The results of the most recent MedCline clinical trial, “Use of a Sleep Positioning Device Significantly Improves Nocturnal Gastroesophageal Reflux Disease Symptoms in Pregnant Women,” were presented at ACG 2015 showing MedCline as an effective treatment for gestational GERD.
The results of the most recent MedCline clinical trial, “Use of a Sleep Positioning Device Significantly Improves Nocturnal Gastroesophageal Reflux Disease Symptoms in Pregnant Women,” were presented at American College of Gastroenterology’s Annual Scientific Meeting and Postgraduate Course (ACG 2015). The study results show MedCline to be an effective treatment for pregnant women suffering with gestational gastroesophageal reflux disease (GERD).
In this study by Cleveland Clinic, patient’s GERD symptoms were evaluated using two validated questionnaires: (1) Nocturnal GERD Symptom Severity and Impact Questionnaire (N-GSSIQ) and (2) the Pittsburgh Sleep Quality Index (PSQI). Patients completed the questionnaires upon enrollment and then after using MedCline for a minimum of 2 weeks.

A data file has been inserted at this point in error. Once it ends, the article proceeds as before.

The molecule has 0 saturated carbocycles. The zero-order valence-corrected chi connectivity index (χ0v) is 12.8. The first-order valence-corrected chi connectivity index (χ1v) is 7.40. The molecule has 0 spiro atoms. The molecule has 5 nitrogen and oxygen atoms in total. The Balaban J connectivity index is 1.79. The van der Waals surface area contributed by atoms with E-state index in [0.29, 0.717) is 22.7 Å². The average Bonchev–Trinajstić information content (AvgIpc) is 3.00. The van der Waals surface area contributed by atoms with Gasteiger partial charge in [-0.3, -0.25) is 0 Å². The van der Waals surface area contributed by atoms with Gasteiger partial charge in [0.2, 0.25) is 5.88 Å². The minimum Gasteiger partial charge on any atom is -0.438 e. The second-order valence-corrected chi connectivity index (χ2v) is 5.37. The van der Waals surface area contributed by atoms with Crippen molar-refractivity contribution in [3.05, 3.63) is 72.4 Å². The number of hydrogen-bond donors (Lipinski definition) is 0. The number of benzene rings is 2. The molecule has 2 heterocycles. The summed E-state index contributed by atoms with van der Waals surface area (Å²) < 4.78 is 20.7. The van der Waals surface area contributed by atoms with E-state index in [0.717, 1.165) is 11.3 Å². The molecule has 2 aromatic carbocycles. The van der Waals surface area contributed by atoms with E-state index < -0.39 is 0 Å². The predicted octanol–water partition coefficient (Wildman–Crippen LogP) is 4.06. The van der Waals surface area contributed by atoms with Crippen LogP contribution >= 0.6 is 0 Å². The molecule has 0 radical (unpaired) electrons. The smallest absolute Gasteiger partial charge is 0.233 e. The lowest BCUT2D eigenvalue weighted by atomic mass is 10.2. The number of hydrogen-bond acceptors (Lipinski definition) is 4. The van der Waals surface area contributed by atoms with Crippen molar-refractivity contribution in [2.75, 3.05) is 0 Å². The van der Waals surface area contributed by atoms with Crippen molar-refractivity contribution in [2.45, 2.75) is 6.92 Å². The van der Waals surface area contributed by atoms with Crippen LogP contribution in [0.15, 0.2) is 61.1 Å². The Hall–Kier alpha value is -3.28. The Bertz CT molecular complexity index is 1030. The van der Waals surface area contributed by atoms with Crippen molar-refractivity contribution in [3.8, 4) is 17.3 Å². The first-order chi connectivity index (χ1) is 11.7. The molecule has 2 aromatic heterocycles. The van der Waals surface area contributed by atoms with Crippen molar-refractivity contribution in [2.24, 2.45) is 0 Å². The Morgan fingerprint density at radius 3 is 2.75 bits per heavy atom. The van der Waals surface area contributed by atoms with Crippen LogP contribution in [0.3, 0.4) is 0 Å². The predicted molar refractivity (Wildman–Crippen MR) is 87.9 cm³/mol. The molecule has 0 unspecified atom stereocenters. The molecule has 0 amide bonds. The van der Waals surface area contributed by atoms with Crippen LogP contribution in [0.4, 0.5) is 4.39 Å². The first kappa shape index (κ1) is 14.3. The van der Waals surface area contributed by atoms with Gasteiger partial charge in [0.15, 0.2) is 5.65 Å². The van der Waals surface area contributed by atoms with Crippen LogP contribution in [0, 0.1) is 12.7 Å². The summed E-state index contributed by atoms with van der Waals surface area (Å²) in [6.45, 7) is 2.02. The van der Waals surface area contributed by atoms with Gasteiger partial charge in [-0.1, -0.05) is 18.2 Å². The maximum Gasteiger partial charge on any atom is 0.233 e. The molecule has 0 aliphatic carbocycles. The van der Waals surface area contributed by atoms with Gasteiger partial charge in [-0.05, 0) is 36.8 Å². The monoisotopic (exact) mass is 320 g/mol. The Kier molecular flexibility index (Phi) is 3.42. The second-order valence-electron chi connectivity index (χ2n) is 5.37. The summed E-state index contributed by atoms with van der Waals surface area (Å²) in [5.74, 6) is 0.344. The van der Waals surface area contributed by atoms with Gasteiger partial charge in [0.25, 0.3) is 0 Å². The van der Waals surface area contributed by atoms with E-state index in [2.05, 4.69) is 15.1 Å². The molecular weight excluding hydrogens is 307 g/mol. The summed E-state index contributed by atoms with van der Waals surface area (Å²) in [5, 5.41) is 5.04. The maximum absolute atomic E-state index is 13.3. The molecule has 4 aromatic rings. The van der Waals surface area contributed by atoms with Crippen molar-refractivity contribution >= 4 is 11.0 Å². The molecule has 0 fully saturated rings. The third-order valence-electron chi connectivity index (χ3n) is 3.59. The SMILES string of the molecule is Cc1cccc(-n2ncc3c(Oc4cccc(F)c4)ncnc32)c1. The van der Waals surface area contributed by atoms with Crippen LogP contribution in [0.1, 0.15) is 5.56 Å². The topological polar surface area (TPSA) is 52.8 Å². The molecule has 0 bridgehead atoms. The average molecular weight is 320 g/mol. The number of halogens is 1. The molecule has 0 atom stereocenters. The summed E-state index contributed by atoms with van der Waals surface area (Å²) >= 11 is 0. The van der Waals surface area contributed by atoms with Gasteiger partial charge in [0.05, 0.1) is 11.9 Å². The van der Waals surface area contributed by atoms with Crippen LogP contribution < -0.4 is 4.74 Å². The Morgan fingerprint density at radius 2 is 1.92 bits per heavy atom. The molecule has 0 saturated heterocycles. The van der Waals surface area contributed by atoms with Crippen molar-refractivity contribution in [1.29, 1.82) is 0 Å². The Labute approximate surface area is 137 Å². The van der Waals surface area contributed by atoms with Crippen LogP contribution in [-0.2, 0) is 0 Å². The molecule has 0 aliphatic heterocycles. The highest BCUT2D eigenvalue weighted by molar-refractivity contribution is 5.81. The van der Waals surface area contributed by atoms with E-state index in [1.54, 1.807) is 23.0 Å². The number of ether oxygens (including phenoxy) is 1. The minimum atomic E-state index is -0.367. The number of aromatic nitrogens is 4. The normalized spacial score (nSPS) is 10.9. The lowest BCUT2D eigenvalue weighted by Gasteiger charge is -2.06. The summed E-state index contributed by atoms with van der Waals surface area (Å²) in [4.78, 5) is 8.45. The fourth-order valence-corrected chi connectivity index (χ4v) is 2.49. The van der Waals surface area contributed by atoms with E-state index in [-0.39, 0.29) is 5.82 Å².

The results showed significant patient improvements along all measurements, including:
- 65% reduction in total N-GSSIQ scores
- o70% reduction in nocturnal GERD symptoms scores
- o58% reduction in the morning impact of GERD scores
- o60% reduction in concerns about GERD scores
- 49% reduction in PSQI global scores showing an overall improvement in sleep quality and less sleep disturbances
This study was the first to evaluate MedCline with this patient population. Gestational GERD has been reported to affect up to 80% of pregnancies. GERD in pregnancy is caused by a reduction in lower esophageal sphincter pressure due to an increase in maternal estrogen and progesterone during pregnancy, in addition to mechanical factors. Hormonal changes in pregnancy can also decrease gastric motility, resulting in prolonged gastric emptying time and increased risk of GERD.
The findings of this study are consistent with previous studies evaluating MedCline for nocturnal GERD patients but extend its possible applications as an effective treatment for women suffering with gestational GERD.
For more information about this and other MedCline™ clinical trial result, contact Aaron Clark at 858-605-1747.